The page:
CBD for Muscle Recovery: Is It Effective?

muscle recoveryWhen it comes to improving athletic performance, helping your muscles recover is priority number one. When our muscles are pushed to their limits, it’s natural to experience pain, inflammation, reduced movement, and even injury.

While these effects are natural and even expected, that doesn’t make them ideal. Downtime to allow your muscles to recover from intense exercise means less time for training and improving your technique and fitness.

Natural and safe ways to improve muscle recovery would be a game-changer for athletes and anyone looking to improve their performance. The good news is that CBD shows some promise in this area and could help you to better your muscle recovery. We’ve rounded up everything you need to know about CBD and how it could affect your muscles.

What is CBD?

CBD, or cannabidiol, is a type of compound known as a cannabinoid. This small compound is naturally occurring and can be found in cannabis plants. The growth of cannabis legalisation around the world has led to an increase in research into cannabis compounds including CBD. That research tells us that CBD holds a lot of promise as a treatment for many conditions. CBD may be able to improve conditions like anxiety, sleep, pain, and inflammation (1, 2, 3, 4).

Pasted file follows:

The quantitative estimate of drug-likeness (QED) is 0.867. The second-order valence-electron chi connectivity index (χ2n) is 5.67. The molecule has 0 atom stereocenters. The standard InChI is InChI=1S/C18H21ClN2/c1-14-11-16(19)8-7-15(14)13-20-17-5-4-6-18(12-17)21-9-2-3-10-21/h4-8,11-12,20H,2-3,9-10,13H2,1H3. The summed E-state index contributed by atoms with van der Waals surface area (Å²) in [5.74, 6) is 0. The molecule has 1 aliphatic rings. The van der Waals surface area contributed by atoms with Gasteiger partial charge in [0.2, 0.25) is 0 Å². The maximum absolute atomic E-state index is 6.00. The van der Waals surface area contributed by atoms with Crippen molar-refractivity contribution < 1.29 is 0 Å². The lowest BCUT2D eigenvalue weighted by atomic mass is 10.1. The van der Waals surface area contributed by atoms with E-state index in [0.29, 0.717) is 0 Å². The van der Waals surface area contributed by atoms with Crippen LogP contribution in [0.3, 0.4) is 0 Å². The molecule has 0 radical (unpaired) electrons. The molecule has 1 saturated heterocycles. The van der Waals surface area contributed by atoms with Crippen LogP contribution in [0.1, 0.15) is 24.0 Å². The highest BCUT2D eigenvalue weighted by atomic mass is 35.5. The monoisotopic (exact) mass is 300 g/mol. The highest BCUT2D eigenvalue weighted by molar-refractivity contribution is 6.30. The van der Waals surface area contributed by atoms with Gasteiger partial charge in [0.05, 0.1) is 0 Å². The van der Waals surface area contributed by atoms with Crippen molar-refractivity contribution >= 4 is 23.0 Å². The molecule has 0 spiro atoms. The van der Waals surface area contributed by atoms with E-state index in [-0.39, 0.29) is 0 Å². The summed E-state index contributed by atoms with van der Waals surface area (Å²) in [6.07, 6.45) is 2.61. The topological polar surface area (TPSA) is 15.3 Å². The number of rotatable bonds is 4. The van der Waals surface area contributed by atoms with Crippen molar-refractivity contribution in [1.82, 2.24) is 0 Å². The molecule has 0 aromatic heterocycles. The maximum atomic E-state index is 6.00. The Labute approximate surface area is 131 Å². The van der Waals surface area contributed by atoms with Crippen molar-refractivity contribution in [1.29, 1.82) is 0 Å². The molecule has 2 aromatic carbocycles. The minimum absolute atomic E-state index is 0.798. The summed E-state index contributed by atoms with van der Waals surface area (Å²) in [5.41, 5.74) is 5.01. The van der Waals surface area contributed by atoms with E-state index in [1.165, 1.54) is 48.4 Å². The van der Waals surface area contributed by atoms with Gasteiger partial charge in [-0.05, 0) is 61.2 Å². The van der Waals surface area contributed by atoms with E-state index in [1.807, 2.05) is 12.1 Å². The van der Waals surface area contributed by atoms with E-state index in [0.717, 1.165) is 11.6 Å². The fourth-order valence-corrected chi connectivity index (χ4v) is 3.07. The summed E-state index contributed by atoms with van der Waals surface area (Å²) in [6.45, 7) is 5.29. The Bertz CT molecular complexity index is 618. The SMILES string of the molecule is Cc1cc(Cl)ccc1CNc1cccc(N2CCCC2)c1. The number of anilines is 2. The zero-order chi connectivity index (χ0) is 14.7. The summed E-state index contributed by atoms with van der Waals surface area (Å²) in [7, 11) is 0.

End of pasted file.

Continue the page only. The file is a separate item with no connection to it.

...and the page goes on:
How does CBD affect your muscles?

The main way that CBD may affect your muscles is by reducing inflammation and improving the symptom of pain. By possibly reducing inflammation, CBD would be able to reduce the factors of recovery that stop you from getting back to exercise sooner: reduced range of motion, pain, heat, and swelling. By targeting pain directly, topical products like Kloris High Strength CBD balm could also help you to overcome the biggest barrier to getting back to working out after an intense session - pain.

Can CBD help with muscle recovery?

  • Research tells us that CBD may hold impressive anti-inflammatory properties, and one study tells us that this may also hold true for muscle-specific inflammation. The 2019 preclinical study that involved mouse models found that CBD significantly reduced inflammatory factors, indicating that CBD may be effective in reducing inflammation in muscles. Impressively, the study also found that CBD improved muscle strength, increased muscle coordination, and reduced tissue degeneration in the mice (5). However, it is important to keep in mind that this research is still in the early stages, and further research into human muscle inflammation is needed to fully explore the anti-inflammatory potential of CBD.
  • Inflammatory pain is especially common in athletes, typically because of an injury resulting in tissue damage. A 2017 study published in the journal Frontiers in Pharmacology investigated the effect of CBD on inflammatory pain in rats. The study found that when CBD was injected into the area of the brain associated with processing pain, the rats experienced a significant reduction in pain (6). Again, this research is only in an animal model, but it does highlight the potential of CBD to reduce inflammatory pain.